Like any RPG, if you run straight through avoiding as many enemies as you can, you're going to have a difficult time in the boss battles. You need to at least keep your characters at a decent level. Luckily there are plenty of enemies around and for the most part, they're not that hard to beat.

To me, the hardest part was playing as Retto and Beat in the beginning. Since neither of them has any healing abilities, you have to rely on items to keep you from dying. But they did keep this is mind when they developed the game. The enemies that you play against at that time don't do too much damage at once and almost every battle, you would get a healing item as a drop.

As you get further in the game, the battle system gets harder but you get benefits from it as well. You have a Party Level. At the beginning, your thinking time is unlimited. As long as you're not moving, your time remaining doesn't decrease. When you go up to level 2 though, the time counts down from your first movement and doesn't stop when you do. But you can make combo chains for more powerful attacks, so it balances out. At level 3, you don't get unlimited thinking time at the beginning. You get 3 seconds and then the timer starts counting down. But you can now hold 20 items in your active item set and you can keep 2 light and 2 dark special moves on hand. As you can see, they make it so you get bonuses but lose thinking time further in the game. Once you've got the hang of the battle system, you really don't even notice the lost time and you really enjoy the more powerful attacks!

Game Mechanics:
Eternal Sonata works differently from any other RPG that I've played. It is turn-based, but during your turn, you are given a set time to do whatever attack you want. So in a way, it is action-based too. As I mentioned before, your party level determines how much time you get for your turn and how powerful your attacks can be. After level 1, your basic attacks will for chains. These chains flow from person to person, so you can use all your characters to max them out for the stronger attack available.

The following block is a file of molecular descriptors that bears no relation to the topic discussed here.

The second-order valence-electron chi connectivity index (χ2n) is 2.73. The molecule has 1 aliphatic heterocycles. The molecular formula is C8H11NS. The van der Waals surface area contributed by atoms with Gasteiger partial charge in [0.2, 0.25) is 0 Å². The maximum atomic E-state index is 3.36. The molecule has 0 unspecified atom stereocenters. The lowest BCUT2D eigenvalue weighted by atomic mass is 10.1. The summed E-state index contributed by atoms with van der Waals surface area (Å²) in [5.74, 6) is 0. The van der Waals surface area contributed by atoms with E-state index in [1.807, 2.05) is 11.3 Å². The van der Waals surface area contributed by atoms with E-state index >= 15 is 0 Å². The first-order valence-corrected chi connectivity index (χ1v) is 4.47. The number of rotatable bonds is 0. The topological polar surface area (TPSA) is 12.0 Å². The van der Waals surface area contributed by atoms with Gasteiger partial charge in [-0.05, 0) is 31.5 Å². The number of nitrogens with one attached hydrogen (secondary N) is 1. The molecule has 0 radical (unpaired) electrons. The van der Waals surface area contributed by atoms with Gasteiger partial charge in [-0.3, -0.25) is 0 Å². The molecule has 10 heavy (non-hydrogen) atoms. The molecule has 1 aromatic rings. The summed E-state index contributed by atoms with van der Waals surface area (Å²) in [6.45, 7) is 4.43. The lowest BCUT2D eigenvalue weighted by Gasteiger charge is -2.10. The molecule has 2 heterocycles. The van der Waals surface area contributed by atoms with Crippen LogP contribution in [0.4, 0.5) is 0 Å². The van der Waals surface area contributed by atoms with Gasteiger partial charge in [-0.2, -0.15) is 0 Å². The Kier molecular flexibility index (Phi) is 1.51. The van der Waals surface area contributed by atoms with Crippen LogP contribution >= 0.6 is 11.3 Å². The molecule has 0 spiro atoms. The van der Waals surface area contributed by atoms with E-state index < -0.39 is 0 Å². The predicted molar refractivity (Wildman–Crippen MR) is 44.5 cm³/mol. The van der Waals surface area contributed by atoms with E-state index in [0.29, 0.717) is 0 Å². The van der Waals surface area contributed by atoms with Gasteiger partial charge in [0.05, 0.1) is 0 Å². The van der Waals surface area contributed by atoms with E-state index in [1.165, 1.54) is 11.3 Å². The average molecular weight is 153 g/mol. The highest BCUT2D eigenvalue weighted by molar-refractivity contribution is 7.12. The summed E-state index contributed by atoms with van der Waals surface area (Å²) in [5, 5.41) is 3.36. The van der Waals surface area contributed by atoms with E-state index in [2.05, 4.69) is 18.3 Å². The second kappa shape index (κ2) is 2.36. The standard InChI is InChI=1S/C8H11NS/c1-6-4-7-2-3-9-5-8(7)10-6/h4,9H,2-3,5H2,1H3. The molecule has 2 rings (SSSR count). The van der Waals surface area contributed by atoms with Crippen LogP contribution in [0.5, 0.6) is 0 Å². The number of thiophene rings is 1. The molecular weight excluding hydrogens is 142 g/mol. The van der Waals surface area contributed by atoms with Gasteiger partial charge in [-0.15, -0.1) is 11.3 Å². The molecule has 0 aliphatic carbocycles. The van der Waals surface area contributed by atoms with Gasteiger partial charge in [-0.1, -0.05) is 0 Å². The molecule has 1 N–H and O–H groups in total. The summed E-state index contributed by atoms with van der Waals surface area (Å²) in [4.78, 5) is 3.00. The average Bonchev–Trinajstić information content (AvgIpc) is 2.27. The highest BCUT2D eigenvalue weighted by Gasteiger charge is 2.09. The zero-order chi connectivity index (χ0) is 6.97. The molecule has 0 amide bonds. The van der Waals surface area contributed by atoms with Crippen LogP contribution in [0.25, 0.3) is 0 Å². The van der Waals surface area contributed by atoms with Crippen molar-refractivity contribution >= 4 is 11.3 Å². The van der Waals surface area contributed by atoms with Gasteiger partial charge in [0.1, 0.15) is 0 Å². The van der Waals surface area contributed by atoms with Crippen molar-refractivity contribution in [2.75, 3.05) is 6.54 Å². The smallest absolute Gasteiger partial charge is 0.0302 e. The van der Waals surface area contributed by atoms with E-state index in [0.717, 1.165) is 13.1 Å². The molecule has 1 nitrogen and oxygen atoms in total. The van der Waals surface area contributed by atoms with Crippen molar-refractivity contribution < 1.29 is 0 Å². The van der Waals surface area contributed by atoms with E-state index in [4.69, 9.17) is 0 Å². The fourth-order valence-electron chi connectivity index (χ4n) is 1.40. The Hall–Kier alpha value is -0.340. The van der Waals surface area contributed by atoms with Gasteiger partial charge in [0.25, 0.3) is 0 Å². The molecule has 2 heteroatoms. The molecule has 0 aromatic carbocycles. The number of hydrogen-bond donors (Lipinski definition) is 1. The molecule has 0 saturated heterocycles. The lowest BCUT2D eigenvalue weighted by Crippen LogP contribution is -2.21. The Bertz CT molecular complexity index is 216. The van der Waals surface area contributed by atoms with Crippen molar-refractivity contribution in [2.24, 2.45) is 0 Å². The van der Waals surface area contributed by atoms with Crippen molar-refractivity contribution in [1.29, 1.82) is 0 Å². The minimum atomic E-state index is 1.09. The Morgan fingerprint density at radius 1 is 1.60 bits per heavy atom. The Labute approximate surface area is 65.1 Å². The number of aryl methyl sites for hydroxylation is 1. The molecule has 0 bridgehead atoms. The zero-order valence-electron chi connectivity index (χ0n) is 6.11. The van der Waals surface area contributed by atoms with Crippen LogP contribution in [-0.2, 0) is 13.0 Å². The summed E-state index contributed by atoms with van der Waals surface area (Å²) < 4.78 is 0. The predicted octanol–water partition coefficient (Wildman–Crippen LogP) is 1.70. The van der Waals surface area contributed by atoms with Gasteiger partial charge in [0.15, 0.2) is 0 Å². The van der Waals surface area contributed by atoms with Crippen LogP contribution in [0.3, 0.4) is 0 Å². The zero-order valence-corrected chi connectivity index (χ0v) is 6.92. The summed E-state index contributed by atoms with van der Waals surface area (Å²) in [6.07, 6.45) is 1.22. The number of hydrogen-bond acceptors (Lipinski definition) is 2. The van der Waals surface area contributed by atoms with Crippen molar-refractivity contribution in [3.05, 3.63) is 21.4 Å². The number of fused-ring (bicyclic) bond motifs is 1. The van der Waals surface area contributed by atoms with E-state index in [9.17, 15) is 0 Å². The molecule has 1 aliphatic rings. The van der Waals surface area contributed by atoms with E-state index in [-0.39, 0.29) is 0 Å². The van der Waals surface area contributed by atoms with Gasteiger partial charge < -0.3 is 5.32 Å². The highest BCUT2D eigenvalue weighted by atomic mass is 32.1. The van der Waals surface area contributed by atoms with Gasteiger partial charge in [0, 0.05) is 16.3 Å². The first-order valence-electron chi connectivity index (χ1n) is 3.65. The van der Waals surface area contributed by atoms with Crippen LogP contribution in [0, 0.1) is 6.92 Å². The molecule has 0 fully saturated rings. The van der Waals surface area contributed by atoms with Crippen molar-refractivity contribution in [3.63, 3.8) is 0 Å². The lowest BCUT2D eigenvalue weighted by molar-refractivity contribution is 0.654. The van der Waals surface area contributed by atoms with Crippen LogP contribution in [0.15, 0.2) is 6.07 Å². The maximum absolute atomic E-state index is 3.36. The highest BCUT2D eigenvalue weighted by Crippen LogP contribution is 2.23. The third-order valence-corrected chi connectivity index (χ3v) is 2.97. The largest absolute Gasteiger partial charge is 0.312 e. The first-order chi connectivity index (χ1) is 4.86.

The game does a very good job of teaching you how to use the controls in the game. There is no concept of magic points. You can use your time to do whatever attack or magic you use. Magic will take longer though, so you won't be able to get as many attacks in. It sounds complicated when you read it, but it really is quite simple after you've listened to them explain it. The only character that I had any trouble with was Viola. Since she shoots a bow, you will have to aim it if you choose that attack. That wasn't really explained in the game, so it took some fiddling with the controls to get the hang of it.

I really enjoyed Eternal Sonata when I played it on the 360. Enough so that I am borrowing a PS3 just to get to review this version. I'm glad I did because it is even better than the other one. The additional content really is worth getting the game for, even if you already own it for the 360. I just can't say enough good things about Eternal Sonata. You need to go get it for yourself today!

-Cyn, GameVortex Communications
AKA Sara Earl

This site best viewed in Internet Explorer 6 or higher or Firefox.